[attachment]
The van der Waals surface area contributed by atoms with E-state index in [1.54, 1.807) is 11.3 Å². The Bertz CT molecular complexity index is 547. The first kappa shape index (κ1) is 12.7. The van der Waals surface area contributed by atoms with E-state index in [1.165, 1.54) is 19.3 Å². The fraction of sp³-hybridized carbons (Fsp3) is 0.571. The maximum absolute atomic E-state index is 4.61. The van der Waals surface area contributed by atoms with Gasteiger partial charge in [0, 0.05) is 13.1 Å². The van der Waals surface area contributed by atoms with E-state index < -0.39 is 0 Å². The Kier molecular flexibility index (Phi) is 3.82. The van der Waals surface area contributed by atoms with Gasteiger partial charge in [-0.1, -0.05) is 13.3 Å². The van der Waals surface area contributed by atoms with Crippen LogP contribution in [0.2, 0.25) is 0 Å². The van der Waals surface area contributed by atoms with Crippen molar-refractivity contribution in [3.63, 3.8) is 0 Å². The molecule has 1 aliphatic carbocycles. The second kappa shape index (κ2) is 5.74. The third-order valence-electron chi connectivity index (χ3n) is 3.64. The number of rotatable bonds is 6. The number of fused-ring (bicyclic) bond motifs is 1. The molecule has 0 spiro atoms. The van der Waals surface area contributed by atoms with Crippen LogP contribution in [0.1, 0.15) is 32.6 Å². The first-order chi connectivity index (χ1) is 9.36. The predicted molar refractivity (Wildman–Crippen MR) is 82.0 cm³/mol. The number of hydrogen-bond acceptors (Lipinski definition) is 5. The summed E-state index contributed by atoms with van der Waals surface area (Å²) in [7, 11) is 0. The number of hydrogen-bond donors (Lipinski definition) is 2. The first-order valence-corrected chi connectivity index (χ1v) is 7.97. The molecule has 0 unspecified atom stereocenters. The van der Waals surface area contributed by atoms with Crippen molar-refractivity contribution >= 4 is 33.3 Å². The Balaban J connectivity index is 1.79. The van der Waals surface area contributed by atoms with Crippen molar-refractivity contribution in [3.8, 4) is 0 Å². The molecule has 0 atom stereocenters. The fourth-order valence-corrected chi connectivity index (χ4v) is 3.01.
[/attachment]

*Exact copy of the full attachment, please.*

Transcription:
The van der Waals surface area contributed by atoms with E-state index in [1.54, 1.807) is 11.3 Å². The Bertz CT molecular complexity index is 547. The first kappa shape index (κ1) is 12.7. The van der Waals surface area contributed by atoms with E-state index in [1.165, 1.54) is 19.3 Å². The fraction of sp³-hybridized carbons (Fsp3) is 0.571. The maximum absolute atomic E-state index is 4.61. The van der Waals surface area contributed by atoms with Gasteiger partial charge in [0, 0.05) is 13.1 Å². The van der Waals surface area contributed by atoms with E-state index < -0.39 is 0 Å². The Kier molecular flexibility index (Phi) is 3.82. The van der Waals surface area contributed by atoms with Gasteiger partial charge in [-0.1, -0.05) is 13.3 Å². The van der Waals surface area contributed by atoms with Crippen LogP contribution in [0.2, 0.25) is 0 Å². The van der Waals surface area contributed by atoms with Crippen molar-refractivity contribution in [3.63, 3.8) is 0 Å². The molecule has 1 aliphatic carbocycles. The second kappa shape index (κ2) is 5.74. The third-order valence-electron chi connectivity index (χ3n) is 3.64. The number of rotatable bonds is 6. The number of fused-ring (bicyclic) bond motifs is 1. The molecule has 0 spiro atoms. The van der Waals surface area contributed by atoms with Crippen LogP contribution in [0.1, 0.15) is 32.6 Å². The first-order chi connectivity index (χ1) is 9.36. The predicted molar refractivity (Wildman–Crippen MR) is 82.0 cm³/mol. The number of hydrogen-bond acceptors (Lipinski definition) is 5. The summed E-state index contributed by atoms with van der Waals surface area (Å²) in [7, 11) is 0. The number of hydrogen-bond donors (Lipinski definition) is 2. The first-order valence-corrected chi connectivity index (χ1v) is 7.97. The molecule has 0 unspecified atom stereocenters. The van der Waals surface area contributed by atoms with Crippen molar-refractivity contribution >= 4 is 33.3 Å². The Balaban J connectivity index is 1.79. The van der Waals surface area contributed by atoms with Crippen molar-refractivity contribution in [3.8, 4) is 0 Å². The molecule has 0 atom stereocenters. The fourth-order valence-corrected chi connectivity index (χ4v) is 3.01.